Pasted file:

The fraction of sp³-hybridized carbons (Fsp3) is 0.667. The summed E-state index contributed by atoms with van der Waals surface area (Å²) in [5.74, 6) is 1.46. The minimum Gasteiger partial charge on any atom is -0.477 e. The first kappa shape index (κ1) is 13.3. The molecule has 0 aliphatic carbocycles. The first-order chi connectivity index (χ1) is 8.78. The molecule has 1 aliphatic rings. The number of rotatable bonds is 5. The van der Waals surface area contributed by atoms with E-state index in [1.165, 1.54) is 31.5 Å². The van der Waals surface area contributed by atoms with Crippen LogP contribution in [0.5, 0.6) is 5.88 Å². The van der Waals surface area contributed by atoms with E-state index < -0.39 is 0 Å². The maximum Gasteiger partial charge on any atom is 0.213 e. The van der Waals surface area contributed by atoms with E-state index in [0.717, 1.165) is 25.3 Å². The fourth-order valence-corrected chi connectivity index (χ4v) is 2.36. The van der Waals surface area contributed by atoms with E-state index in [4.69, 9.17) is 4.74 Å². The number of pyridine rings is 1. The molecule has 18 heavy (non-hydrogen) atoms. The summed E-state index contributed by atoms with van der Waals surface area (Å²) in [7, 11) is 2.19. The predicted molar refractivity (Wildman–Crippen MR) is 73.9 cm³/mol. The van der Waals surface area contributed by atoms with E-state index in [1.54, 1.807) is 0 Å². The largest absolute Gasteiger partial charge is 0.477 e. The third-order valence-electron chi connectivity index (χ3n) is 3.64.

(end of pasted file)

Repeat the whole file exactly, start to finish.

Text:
The fraction of sp³-hybridized carbons (Fsp3) is 0.667. The summed E-state index contributed by atoms with van der Waals surface area (Å²) in [5.74, 6) is 1.46. The minimum Gasteiger partial charge on any atom is -0.477 e. The first kappa shape index (κ1) is 13.3. The molecule has 0 aliphatic carbocycles. The first-order chi connectivity index (χ1) is 8.78. The molecule has 1 aliphatic rings. The number of rotatable bonds is 5. The van der Waals surface area contributed by atoms with E-state index in [1.165, 1.54) is 31.5 Å². The van der Waals surface area contributed by atoms with Crippen LogP contribution in [0.5, 0.6) is 5.88 Å². The van der Waals surface area contributed by atoms with E-state index < -0.39 is 0 Å². The maximum Gasteiger partial charge on any atom is 0.213 e. The van der Waals surface area contributed by atoms with E-state index in [0.717, 1.165) is 25.3 Å². The fourth-order valence-corrected chi connectivity index (χ4v) is 2.36. The van der Waals surface area contributed by atoms with E-state index in [4.69, 9.17) is 4.74 Å². The number of pyridine rings is 1. The molecule has 18 heavy (non-hydrogen) atoms. The summed E-state index contributed by atoms with van der Waals surface area (Å²) in [7, 11) is 2.19. The predicted molar refractivity (Wildman–Crippen MR) is 73.9 cm³/mol. The van der Waals surface area contributed by atoms with E-state index in [1.54, 1.807) is 0 Å². The largest absolute Gasteiger partial charge is 0.477 e. The third-order valence-electron chi connectivity index (χ3n) is 3.64.